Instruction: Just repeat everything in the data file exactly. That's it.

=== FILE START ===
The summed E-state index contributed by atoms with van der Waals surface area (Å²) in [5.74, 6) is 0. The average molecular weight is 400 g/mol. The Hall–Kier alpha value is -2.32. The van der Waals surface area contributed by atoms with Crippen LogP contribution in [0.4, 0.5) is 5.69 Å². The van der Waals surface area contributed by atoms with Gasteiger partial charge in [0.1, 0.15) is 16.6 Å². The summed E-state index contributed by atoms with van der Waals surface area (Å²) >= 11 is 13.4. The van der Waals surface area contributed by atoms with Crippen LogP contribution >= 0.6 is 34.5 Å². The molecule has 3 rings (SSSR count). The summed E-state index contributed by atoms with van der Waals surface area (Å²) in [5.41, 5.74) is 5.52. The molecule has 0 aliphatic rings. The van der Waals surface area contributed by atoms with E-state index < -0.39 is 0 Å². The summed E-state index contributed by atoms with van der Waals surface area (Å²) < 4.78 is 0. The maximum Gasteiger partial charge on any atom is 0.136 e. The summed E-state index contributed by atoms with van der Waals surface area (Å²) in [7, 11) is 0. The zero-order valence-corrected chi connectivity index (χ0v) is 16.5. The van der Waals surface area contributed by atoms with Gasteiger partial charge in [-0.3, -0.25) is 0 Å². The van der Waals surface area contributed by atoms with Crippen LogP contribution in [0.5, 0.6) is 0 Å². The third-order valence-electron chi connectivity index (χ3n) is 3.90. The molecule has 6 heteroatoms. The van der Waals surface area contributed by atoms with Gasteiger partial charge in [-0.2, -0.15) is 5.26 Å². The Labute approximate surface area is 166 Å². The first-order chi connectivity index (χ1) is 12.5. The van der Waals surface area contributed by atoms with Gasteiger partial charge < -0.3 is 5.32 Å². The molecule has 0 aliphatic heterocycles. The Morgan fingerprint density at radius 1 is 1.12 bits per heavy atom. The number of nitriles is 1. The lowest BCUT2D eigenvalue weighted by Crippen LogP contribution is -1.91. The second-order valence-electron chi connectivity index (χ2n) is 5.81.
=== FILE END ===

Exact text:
The summed E-state index contributed by atoms with van der Waals surface area (Å²) in [5.74, 6) is 0. The average molecular weight is 400 g/mol. The Hall–Kier alpha value is -2.32. The van der Waals surface area contributed by atoms with Crippen LogP contribution in [0.4, 0.5) is 5.69 Å². The van der Waals surface area contributed by atoms with Gasteiger partial charge in [0.1, 0.15) is 16.6 Å². The summed E-state index contributed by atoms with van der Waals surface area (Å²) >= 11 is 13.4. The van der Waals surface area contributed by atoms with Crippen LogP contribution >= 0.6 is 34.5 Å². The molecule has 3 rings (SSSR count). The summed E-state index contributed by atoms with van der Waals surface area (Å²) in [5.41, 5.74) is 5.52. The molecule has 0 aliphatic rings. The van der Waals surface area contributed by atoms with E-state index < -0.39 is 0 Å². The summed E-state index contributed by atoms with van der Waals surface area (Å²) < 4.78 is 0. The maximum Gasteiger partial charge on any atom is 0.136 e. The summed E-state index contributed by atoms with van der Waals surface area (Å²) in [7, 11) is 0. The zero-order valence-corrected chi connectivity index (χ0v) is 16.5. The van der Waals surface area contributed by atoms with Gasteiger partial charge in [-0.3, -0.25) is 0 Å². The van der Waals surface area contributed by atoms with Crippen LogP contribution in [0.5, 0.6) is 0 Å². The third-order valence-electron chi connectivity index (χ3n) is 3.90. The molecule has 6 heteroatoms. The van der Waals surface area contributed by atoms with Gasteiger partial charge in [-0.2, -0.15) is 5.26 Å². The Labute approximate surface area is 166 Å². The first-order chi connectivity index (χ1) is 12.5. The van der Waals surface area contributed by atoms with Gasteiger partial charge < -0.3 is 5.32 Å². The molecule has 0 aliphatic heterocycles. The Morgan fingerprint density at radius 1 is 1.12 bits per heavy atom. The number of nitriles is 1. The lowest BCUT2D eigenvalue weighted by Crippen LogP contribution is -1.91. The second-order valence-electron chi connectivity index (χ2n) is 5.81.